HONG KONG (Reuters) - Hong Kong activists called off protests on Wednesday in remembrance of the Sept. 11, 2001 attacks on the United States and denounced a Chinese state newspaper report that they were planning “massive terror” in the Chinese-ruled city.
Hong Kong has been rocked by months of sometimes violent unrest, prompted by anger over planned legislation to allow extraditions to China, but broadening into calls for democracy and for Communist rulers in Beijing to leave the city alone.
“Anti-government fanatics are planning massive terror attacks, including blowing up gas pipes, in Hong Kong on September 11,” the Hong Kong edition of the China Daily said on its Facebook page, alongside a picture of the hijacked airliner attacks on the twin towers in New York.
“The 9/11 terror plot also encourages indiscriminate attacks on non-native speakers of Cantonese and starting mountain fires.”
The post said “leaked information was part of the strategy being schemed by radical protesters in their online chat rooms”.
The former British colony of Hong Kong returned to China in 1997 under a “one country, two systems” formula that guarantees freedoms not enjoyed on the mainland, including an independent legal system, triggering the anger over the extradition bill.
Hong Kong leader Carrie Lam has said she will withdraw the bill but many Hong Kong residents fear Beijing is steadily eroding the autonomy of the Asian financial hub.
China denies meddling and has accused the United States, Britain and others of fomenting the unrest.
“We don’t even need to do a fact check to know that this is fake news,” said one protester, Michael, 24, referring to the China Daily post. “The state media doesn’t care about its credibility. Whenever something they claimed to have heard on WhatsApp or friends’ friends, they will spread it right away.”
The protesters called off action on Wednesday.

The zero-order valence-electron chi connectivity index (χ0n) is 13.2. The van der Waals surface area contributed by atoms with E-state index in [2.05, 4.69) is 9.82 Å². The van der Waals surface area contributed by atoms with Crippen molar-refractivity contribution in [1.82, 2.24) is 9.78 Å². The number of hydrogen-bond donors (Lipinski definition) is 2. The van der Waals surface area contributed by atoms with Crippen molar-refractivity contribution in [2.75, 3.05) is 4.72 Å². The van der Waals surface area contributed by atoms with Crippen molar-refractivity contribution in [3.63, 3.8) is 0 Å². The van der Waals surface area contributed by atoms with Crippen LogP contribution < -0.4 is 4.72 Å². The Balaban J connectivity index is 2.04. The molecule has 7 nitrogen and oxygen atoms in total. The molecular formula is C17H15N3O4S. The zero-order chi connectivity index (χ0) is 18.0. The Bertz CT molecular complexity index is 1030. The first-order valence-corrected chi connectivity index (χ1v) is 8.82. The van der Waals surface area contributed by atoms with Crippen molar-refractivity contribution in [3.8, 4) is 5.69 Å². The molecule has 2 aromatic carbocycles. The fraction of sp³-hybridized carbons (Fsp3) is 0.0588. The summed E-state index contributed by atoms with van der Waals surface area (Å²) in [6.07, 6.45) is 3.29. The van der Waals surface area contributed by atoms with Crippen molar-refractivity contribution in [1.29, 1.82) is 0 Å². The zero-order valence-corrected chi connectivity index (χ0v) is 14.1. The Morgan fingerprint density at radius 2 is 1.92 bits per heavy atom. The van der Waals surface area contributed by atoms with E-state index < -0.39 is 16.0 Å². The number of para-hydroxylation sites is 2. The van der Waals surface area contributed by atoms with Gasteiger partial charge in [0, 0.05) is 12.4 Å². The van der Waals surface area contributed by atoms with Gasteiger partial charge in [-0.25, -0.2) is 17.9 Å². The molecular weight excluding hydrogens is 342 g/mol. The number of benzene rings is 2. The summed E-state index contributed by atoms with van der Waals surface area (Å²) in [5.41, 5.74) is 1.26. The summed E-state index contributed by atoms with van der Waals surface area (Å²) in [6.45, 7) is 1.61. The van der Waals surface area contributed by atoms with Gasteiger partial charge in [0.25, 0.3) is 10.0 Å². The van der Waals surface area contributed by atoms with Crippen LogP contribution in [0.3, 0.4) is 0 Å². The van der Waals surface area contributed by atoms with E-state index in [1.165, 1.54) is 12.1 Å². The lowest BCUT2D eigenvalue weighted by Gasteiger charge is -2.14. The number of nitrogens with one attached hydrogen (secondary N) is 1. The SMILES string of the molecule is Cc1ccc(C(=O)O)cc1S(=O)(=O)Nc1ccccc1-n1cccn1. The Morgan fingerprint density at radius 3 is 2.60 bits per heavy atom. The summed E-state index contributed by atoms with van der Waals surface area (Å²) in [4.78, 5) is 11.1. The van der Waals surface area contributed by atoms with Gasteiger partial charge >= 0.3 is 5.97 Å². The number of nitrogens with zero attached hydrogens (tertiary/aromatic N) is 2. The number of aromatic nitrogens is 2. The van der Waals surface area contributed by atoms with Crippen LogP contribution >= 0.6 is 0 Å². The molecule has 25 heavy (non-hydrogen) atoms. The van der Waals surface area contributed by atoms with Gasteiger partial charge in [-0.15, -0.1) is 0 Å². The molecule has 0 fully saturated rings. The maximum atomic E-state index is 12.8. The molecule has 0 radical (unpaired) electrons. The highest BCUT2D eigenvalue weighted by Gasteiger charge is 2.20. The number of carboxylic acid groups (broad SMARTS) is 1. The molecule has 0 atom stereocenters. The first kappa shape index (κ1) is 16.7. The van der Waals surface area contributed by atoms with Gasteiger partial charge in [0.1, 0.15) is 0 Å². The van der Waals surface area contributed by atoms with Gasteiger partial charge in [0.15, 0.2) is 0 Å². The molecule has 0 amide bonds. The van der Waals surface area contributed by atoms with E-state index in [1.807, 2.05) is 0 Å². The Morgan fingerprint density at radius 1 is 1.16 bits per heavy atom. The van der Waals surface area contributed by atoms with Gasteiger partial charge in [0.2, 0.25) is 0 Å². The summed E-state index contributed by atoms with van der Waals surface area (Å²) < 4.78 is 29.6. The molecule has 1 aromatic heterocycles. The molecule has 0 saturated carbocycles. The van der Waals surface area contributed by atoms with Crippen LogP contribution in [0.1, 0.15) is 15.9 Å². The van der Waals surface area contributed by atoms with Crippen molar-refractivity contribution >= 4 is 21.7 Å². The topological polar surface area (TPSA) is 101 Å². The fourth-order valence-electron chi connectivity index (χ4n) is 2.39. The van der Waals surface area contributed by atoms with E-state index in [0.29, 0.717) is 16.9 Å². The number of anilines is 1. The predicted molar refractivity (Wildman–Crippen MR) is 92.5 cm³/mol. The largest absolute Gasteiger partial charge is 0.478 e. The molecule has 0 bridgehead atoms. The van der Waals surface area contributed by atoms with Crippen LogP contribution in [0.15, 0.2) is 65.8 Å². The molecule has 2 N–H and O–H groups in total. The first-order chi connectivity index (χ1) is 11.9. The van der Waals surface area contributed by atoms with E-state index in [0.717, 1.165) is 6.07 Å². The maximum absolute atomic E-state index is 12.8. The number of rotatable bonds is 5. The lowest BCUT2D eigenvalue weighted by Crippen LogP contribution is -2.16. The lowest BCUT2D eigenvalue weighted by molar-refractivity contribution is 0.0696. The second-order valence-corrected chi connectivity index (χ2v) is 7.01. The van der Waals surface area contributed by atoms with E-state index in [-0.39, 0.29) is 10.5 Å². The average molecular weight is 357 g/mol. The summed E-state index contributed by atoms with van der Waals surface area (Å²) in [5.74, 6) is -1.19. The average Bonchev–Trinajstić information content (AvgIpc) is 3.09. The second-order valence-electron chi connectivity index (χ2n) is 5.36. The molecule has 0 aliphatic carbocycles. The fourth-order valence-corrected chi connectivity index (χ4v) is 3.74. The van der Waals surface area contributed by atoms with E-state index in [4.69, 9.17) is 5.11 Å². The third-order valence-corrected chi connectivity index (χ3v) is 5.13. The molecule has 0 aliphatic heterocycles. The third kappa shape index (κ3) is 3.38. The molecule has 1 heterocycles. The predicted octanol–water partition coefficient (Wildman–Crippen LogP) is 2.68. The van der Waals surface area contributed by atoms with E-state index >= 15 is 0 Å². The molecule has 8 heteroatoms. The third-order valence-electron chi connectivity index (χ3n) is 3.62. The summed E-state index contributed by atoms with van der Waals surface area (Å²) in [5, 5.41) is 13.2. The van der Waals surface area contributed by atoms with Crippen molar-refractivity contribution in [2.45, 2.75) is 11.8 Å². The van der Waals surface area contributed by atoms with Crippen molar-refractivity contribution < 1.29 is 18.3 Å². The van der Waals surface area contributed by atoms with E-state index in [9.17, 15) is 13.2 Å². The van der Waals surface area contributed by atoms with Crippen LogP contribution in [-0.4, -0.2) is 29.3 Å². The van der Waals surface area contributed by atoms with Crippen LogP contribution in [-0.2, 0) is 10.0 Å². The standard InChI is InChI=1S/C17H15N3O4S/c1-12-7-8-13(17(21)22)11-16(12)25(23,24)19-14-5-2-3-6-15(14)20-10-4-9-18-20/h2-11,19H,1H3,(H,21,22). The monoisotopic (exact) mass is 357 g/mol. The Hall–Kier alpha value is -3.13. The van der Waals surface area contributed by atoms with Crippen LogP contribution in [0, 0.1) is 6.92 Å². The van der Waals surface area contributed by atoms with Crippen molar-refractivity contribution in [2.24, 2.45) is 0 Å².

“In solidarity against terrorism, all forms of protest in Hong Kong will be suspended on Sept. 11, apart from potential singing and chanting,” they said in a statement.
The China Daily report was worrying, said another protester, Karen, 23. “When they try to frame the whole protest with those words, it alarms me,” she said. “They are predicting rather than reporting. I think people calling it off today is a nice move.”
The chairwoman of the Hong Kong Federation of Women, Pansy Ho, a prominent businesswoman and daughter of Macau casino operator Stanley Ho, said she was worried about violent extremism.
“Children of all ages are indoctrinated with police hatred and anti-establishment beliefs at school and online mobilized to conduct massive school strikes,” she told the U.N. Human Rights Council in Geneva.
Lam said in a speech on Wednesday that Hong Kong was grappling with significant challenges.
“My fervent hope is that we can bridge our divide by upholding the one country, two systems principle, and the Basic Law, and through the concerted efforts of the government and the people of Hong Kong,” she told business leaders.
The Basic Law is Hong Kong’s mini-constitution.
Hong Kong airline Cathay Pacific Airways Ltd has become the biggest corporate casualty of the unrest after China demanded it suspend staff involved in, or who support, the protests.
Cathay Pacific said on Wednesday inbound traffic to Hong Kong in August fell 38% and outbound traffic 12% compared with a year earlier, and that it did not anticipate September to be any less difficult.
Joshua Wong, one of the prominent leaders of the 2014 “Umbrella” pro-democracy movement which brought key streets in Hong Kong to a standstill for 79 days, said in Berlin that the fight for democracy was an uphill battle.
“I hope one day not only Hong Kong people, but also people in mainland China, can enjoy freedom and democracy,” he said.
The protests spread to the sports field on Tuesday, as many football fans defied Chinese law to boo the national anthem ahead of a soccer World Cup qualifier against Iran.
Several peaceful protests are planned for the next few days, combining with celebrations marking the Mid-Autumn Festival.
Reporting by Jessie Pang, Farah Master, Jamie Freed, Cecile Mantovani in Geneva and Michelle Martin in Berlin; Writing by Nick Macfie; Editing by Mark Heinrich & Simon Cameron-Moore
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